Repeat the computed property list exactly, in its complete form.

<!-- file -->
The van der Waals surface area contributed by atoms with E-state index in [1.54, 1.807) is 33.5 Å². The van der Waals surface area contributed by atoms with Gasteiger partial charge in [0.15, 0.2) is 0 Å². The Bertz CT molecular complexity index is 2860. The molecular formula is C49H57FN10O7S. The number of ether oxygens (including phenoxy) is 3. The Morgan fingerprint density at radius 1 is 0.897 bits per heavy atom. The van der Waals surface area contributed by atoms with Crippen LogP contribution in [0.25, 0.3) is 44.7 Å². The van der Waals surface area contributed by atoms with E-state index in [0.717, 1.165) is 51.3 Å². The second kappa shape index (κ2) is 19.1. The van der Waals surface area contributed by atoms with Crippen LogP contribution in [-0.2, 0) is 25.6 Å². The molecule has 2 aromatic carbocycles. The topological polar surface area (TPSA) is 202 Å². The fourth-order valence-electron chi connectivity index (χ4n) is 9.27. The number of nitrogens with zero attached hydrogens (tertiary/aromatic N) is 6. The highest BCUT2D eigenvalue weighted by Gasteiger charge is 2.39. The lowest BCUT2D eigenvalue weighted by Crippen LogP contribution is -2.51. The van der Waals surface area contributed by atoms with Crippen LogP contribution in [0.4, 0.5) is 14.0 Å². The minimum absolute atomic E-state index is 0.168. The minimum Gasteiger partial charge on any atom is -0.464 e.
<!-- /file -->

The van der Waals surface area contributed by atoms with E-state index in [1.54, 1.807) is 33.5 Å². The van der Waals surface area contributed by atoms with Gasteiger partial charge in [0.15, 0.2) is 0 Å². The Bertz CT molecular complexity index is 2860. The molecular formula is C49H57FN10O7S. The number of ether oxygens (including phenoxy) is 3. The Morgan fingerprint density at radius 1 is 0.897 bits per heavy atom. The van der Waals surface area contributed by atoms with Crippen LogP contribution in [0.25, 0.3) is 44.7 Å². The van der Waals surface area contributed by atoms with E-state index in [0.717, 1.165) is 51.3 Å². The second kappa shape index (κ2) is 19.1. The van der Waals surface area contributed by atoms with Crippen LogP contribution in [-0.2, 0) is 25.6 Å². The molecule has 2 aromatic carbocycles. The topological polar surface area (TPSA) is 202 Å². The fourth-order valence-electron chi connectivity index (χ4n) is 9.27. The number of nitrogens with zero attached hydrogens (tertiary/aromatic N) is 6. The highest BCUT2D eigenvalue weighted by Gasteiger charge is 2.39. The lowest BCUT2D eigenvalue weighted by Crippen LogP contribution is -2.51. The van der Waals surface area contributed by atoms with Crippen LogP contribution in [0.4, 0.5) is 14.0 Å². The minimum absolute atomic E-state index is 0.168. The minimum Gasteiger partial charge on any atom is -0.464 e.